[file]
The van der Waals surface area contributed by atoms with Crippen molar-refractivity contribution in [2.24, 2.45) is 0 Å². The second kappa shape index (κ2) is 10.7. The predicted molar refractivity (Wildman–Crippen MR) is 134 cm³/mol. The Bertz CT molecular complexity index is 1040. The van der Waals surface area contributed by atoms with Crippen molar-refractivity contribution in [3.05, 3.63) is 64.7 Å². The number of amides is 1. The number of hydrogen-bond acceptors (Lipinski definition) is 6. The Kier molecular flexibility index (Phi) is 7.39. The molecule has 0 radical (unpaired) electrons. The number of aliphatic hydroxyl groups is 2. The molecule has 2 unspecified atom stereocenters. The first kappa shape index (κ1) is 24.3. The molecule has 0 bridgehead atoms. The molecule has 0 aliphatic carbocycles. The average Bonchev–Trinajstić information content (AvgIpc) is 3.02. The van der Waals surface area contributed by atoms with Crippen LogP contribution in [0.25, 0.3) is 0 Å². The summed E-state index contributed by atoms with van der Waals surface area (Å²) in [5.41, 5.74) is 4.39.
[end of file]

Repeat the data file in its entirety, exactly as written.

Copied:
The van der Waals surface area contributed by atoms with Crippen molar-refractivity contribution in [2.24, 2.45) is 0 Å². The second kappa shape index (κ2) is 10.7. The predicted molar refractivity (Wildman–Crippen MR) is 134 cm³/mol. The Bertz CT molecular complexity index is 1040. The van der Waals surface area contributed by atoms with Crippen molar-refractivity contribution in [3.05, 3.63) is 64.7 Å². The number of amides is 1. The number of hydrogen-bond acceptors (Lipinski definition) is 6. The Kier molecular flexibility index (Phi) is 7.39. The molecule has 0 radical (unpaired) electrons. The number of aliphatic hydroxyl groups is 2. The molecule has 2 unspecified atom stereocenters. The first kappa shape index (κ1) is 24.3. The molecule has 0 bridgehead atoms. The molecule has 0 aliphatic carbocycles. The average Bonchev–Trinajstić information content (AvgIpc) is 3.02. The van der Waals surface area contributed by atoms with Crippen LogP contribution in [0.25, 0.3) is 0 Å². The summed E-state index contributed by atoms with van der Waals surface area (Å²) in [5.41, 5.74) is 4.39.